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October 10, 2016

Oxford grad shows how high Eagles fly

Andres Machado already has been inducted into the FGCU Hall of Fame, so we may have to come up with a new way to salute Eagles whose achievements exceed the already lofty adjective “distinguished.”

After a year of intensive study, Machado has earned a master’s degree in global governance and diplomacy from the University of Oxford in England, earning a “strong pass” — the second-highest grade level – on a series of rigorous examinations. The highly selective program accepts only 30 students each year from around the world, and Machado was awarded the only fully funded scholarship for 2015-16.

“The last few weeks were hard,” he says. “I wasn’t sleeping more than four or five hours a day. You can’t realize it until it’s over, but all the sacrifice was worth it.”

Andres Machado in front of The Radcliffe Camera, a reading room built between 1737-1749 at Oxford. It holds some 600,000 books in underground rooms.
Andres Machado in front of The Radcliffe Camera, a reading room built between 1737-1749 at Oxford. It holds some 600,000 books in underground rooms.

What he learned in the hallowed halls of Oxford amounts to much more than just a deeper knowledge of governance and diplomacy. The 30 students in his program represented about 20 nations with diverse cultures, political systems and religions.

“Everyone has a different perspective, so you learn to look at things from a non-Western point of view,” he says. “My ability to understand issues from a global perspective is probably the most important thing I learned at Oxford.”

The oldest university in the English-speaking world — there is evidence of teaching as far back as 1096 — Oxford is steeped in age-old traditions. Those three-hour examinations commanded formal academic attire — “sub fusc” in Latin — including a dark suit, school gown and mortar board. Students customarily sport carnations, too: white for their first test, red for the last and pink for exams in between.

“The red is meant to represent the blood of the scholar — pouring everything into the exam paper,” Machado says.

Now, he’s home in Naples enjoying a break from the academic grind after spending a few weeks traveling across Europe with his parents, who attended his graduation ceremony. “It was a once-in-a-lifetime experience, so it was nice to have them there,” he says.

Machado, 26, is the first in his family to complete a bachelor’s degree let alone attend an elite graduate school. A native of Colombia, he was still struggling to learn English as a teenager attending Barron Collier High School. With the support of FGCU Foundation scholarships and the Honors Program, he made the most of his time at FGCU. He graduated summa cum laude in 2014 with a political science degree, a 3.9 GPA and a rich portfolio of achievements in scholarship, service and leadership.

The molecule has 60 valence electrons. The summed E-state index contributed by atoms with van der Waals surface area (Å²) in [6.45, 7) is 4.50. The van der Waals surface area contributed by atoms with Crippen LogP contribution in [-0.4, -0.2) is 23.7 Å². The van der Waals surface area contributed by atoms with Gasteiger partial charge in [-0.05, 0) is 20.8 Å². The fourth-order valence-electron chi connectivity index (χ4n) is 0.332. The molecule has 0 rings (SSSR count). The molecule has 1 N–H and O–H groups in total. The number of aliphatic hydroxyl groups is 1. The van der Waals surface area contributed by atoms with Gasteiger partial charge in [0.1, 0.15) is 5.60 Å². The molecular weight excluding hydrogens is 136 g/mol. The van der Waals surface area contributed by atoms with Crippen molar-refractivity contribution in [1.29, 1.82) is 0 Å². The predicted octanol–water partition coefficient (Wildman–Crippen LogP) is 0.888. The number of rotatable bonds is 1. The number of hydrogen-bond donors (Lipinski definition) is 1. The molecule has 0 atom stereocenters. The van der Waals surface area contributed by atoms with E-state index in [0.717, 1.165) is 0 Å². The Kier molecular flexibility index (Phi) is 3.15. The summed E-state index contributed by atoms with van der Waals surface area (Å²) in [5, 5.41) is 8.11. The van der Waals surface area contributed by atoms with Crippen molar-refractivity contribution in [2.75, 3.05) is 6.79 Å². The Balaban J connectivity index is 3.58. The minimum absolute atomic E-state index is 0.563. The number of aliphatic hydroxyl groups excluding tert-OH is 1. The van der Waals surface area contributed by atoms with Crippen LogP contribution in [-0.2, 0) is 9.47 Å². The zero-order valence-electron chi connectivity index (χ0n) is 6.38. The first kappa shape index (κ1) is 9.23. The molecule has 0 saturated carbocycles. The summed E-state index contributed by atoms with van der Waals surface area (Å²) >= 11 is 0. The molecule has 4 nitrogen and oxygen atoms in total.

He may have been the first FGCU alum to graduate from Oxford, but Machado doesn’t want to be the last. His success, and that of FGCU’s first student Fulbright Scholars, should inspire others to aspire to higher goals, he says.

“FGCU is proving it can produce high-level students, and this is just the beginning,” he says. “FGCU students learn the importance of research, leadership and service. Those are the most valuable skills to have when applying for higher-level programs.”

FGCU History Professor Dr. Nicola Foote, chair of the Department of Social Sciences, has served as a mentor to Machado and says she couldn’t be more proud of him.

“Oxford University is one of the top three universities in the world,” she says. “For Andres to not just complete such a rigorous and selective program but to excel — earning a prestigious and rare ‘strong pass’ — reflects so well on his outstanding capabilities, as well as the social science training he received here at FGCU.”

Machado has used his success story to inspire young people in Collier County facing obstacles to attending college. Some of the high school students he mentored at Grace Place of Naples are now Honors students at FGCU.

“That made me very proud,” says Machado, who is considering applying to law schools next. “I’d like to keep helping students. I want everyone to know they have an equal chance if they work hard. That’s what The FGCU Effect means to me. FGCU gave me the skills to become a leader in the community and do research and reach my potential.”